Is it possible to win the broadband battle in Spain?

Spain’s telecommunications watchdog, Comisión del Mercado de las Telecomunicaciones (CMT), approved in 2008 a first set of proposals to liberalise the country’s fixed telephony traffic market and its prices, in an effort to prevent anti-competitive practices and promote telecom challengers against the incumbent, Telefónica. The fixed telephony regulations put forth by the CMT loosened connection charges and gave the operator freedom to decide on the price. The regulator continued to set the maximum annual increase for subscription fees, but allowed Telefónica to reduce the subscription fee.

For the fixed telephony wholesale market, the CMT proposed regulation for call origination, the service that allows an alternative operator, interconnected to the Telefónica network, to attend calls using the fixed telephone network.  The regulatory body made sure that the Spanish telecoms giant could provide two wholesale offers – the reference interconnection offer and the wholesale access to the telephone line.

What has happened almost two years after? Please take a look at the following slide:


If we see the subscribers vs. net additions per player (defined as the number of new subscribers, or gross adds, minus the number of customers that drop service, or churners) we can take different conclusions:

  1. The Spanish market has been a question of one player until end of 2008. The effort to promote alternative players has clearly not worked. It’s not just that Telefónica accounts for more than 55% of total market but also that Telefónica has clearly won the acquisition battle in the market.
  2. Telefonica’s acquisition rhythm has been halved in 2009, giving room to Vodafone and Jazztel which net-adds growth went over 150% and 78% each.
  3. Vodafone managed to gain one position in 2 years, being the fourth broadband player in the market after buying Tele2 and outperforming in customer acquisition.
  4. Orange and ONO need serious help. Having reacted after having negative net adds from Q108 to Q109, Orange didn’t manage to gain more than a 10% of the total net additions. ONO did a little bit better, but for sure bellow shareholders expectations, getting a 14% of the total net adds.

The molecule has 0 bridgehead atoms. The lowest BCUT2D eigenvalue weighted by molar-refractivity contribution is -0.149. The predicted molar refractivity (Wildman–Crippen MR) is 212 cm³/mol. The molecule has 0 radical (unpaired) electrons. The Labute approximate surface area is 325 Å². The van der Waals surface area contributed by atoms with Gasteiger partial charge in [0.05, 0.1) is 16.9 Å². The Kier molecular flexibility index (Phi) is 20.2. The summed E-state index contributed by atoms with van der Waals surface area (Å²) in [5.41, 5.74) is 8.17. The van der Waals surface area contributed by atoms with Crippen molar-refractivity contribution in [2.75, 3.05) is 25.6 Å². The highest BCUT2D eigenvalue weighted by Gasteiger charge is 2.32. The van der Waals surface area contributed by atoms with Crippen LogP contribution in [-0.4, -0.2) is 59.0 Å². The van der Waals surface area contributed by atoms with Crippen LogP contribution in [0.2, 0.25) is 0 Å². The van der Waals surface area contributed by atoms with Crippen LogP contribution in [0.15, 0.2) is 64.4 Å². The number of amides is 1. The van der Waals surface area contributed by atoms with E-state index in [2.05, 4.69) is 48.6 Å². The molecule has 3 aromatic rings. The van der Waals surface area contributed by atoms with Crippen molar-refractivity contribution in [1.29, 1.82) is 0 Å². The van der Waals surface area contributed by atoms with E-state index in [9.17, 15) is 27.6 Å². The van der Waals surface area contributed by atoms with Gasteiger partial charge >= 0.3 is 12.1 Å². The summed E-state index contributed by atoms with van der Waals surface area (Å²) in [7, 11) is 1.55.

What it’s crystal clear is that it’s difficult to fight against the incumbent giant. Therefore the CMT has recently decided to cut the wholesale prices for unbundled loop access to Telefonica’s ADSL network by 25 percent. Dubbed ADSL-IP (in Spain) and GigADSL (at regional level), these services are essential for alternative operators that plan to offer ADSL services throughout the country and compete with Telefonica. CMT has also adopted a resolution to reduce the wholesale rental price of the shared loop by 31.3 percent, from EUR 3 per month to EUR 2.06. In the shared loop mode, Telefonica continues to provide the voice service, while the alternative operator offers its customers broadband services, renting only the loop segment that uses the non-voice frequency band spectrum.

Will this be enough? No. Or better asked? Will this CMT’s cut change the operator’s current trends? I don’t think so. There are alternative operators that seem to have clear which strategy to follow and that will benefit of it, but there are others that are moving in Zigzags following the competitors’ movements and that require a serious turn-around strategy.

CAPEX optimization and financial performance in addressable markets, regional expansion through indirect ADSL, retention and prevention strategies towards valuable clients and operational excellence to improve customer satisfaction would be the big suggestions that I foresee mandatory for the alternative players.

Is it possible to win the broadband battle in Spain? Some players are clearly showing there’s light at the end of the funnel trying not to wake up the sleeping giant. The future is promising but the threat is big, very big.

Best regards


About this entry